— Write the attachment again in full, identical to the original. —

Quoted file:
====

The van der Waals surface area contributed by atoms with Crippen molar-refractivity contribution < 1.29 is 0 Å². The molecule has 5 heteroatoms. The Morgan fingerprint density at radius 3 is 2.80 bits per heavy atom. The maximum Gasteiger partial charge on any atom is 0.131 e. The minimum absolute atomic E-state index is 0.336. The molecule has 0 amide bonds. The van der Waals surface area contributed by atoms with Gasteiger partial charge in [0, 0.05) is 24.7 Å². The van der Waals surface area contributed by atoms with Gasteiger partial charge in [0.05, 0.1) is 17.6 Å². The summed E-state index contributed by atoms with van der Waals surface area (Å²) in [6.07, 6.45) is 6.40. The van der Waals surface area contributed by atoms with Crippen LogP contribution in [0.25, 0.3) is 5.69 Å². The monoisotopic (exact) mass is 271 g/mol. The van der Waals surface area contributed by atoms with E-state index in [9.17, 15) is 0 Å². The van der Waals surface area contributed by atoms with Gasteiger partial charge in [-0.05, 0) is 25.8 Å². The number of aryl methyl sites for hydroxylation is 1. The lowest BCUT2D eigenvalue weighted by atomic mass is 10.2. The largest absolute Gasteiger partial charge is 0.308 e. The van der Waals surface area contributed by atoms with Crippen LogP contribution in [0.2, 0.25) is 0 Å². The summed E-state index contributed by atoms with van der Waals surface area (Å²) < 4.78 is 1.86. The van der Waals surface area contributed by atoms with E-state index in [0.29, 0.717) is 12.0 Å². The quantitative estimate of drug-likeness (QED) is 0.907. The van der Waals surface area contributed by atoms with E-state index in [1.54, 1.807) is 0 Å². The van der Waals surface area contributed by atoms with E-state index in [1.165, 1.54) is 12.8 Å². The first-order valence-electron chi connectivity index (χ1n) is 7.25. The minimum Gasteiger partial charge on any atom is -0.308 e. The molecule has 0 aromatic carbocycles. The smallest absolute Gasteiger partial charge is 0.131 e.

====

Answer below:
The van der Waals surface area contributed by atoms with Crippen molar-refractivity contribution < 1.29 is 0 Å². The molecule has 5 heteroatoms. The Morgan fingerprint density at radius 3 is 2.80 bits per heavy atom. The maximum Gasteiger partial charge on any atom is 0.131 e. The minimum absolute atomic E-state index is 0.336. The molecule has 0 amide bonds. The van der Waals surface area contributed by atoms with Gasteiger partial charge in [0, 0.05) is 24.7 Å². The van der Waals surface area contributed by atoms with Gasteiger partial charge in [0.05, 0.1) is 17.6 Å². The summed E-state index contributed by atoms with van der Waals surface area (Å²) in [6.07, 6.45) is 6.40. The van der Waals surface area contributed by atoms with Crippen LogP contribution in [0.25, 0.3) is 5.69 Å². The monoisotopic (exact) mass is 271 g/mol. The van der Waals surface area contributed by atoms with E-state index in [9.17, 15) is 0 Å². The van der Waals surface area contributed by atoms with Gasteiger partial charge in [-0.05, 0) is 25.8 Å². The number of aryl methyl sites for hydroxylation is 1. The lowest BCUT2D eigenvalue weighted by atomic mass is 10.2. The largest absolute Gasteiger partial charge is 0.308 e. The van der Waals surface area contributed by atoms with Crippen LogP contribution in [0.2, 0.25) is 0 Å². The summed E-state index contributed by atoms with van der Waals surface area (Å²) < 4.78 is 1.86. The van der Waals surface area contributed by atoms with E-state index in [0.29, 0.717) is 12.0 Å². The quantitative estimate of drug-likeness (QED) is 0.907. The van der Waals surface area contributed by atoms with E-state index in [1.54, 1.807) is 0 Å². The van der Waals surface area contributed by atoms with E-state index in [1.165, 1.54) is 12.8 Å². The first-order valence-electron chi connectivity index (χ1n) is 7.25. The minimum Gasteiger partial charge on any atom is -0.308 e. The molecule has 0 aromatic carbocycles. The smallest absolute Gasteiger partial charge is 0.131 e.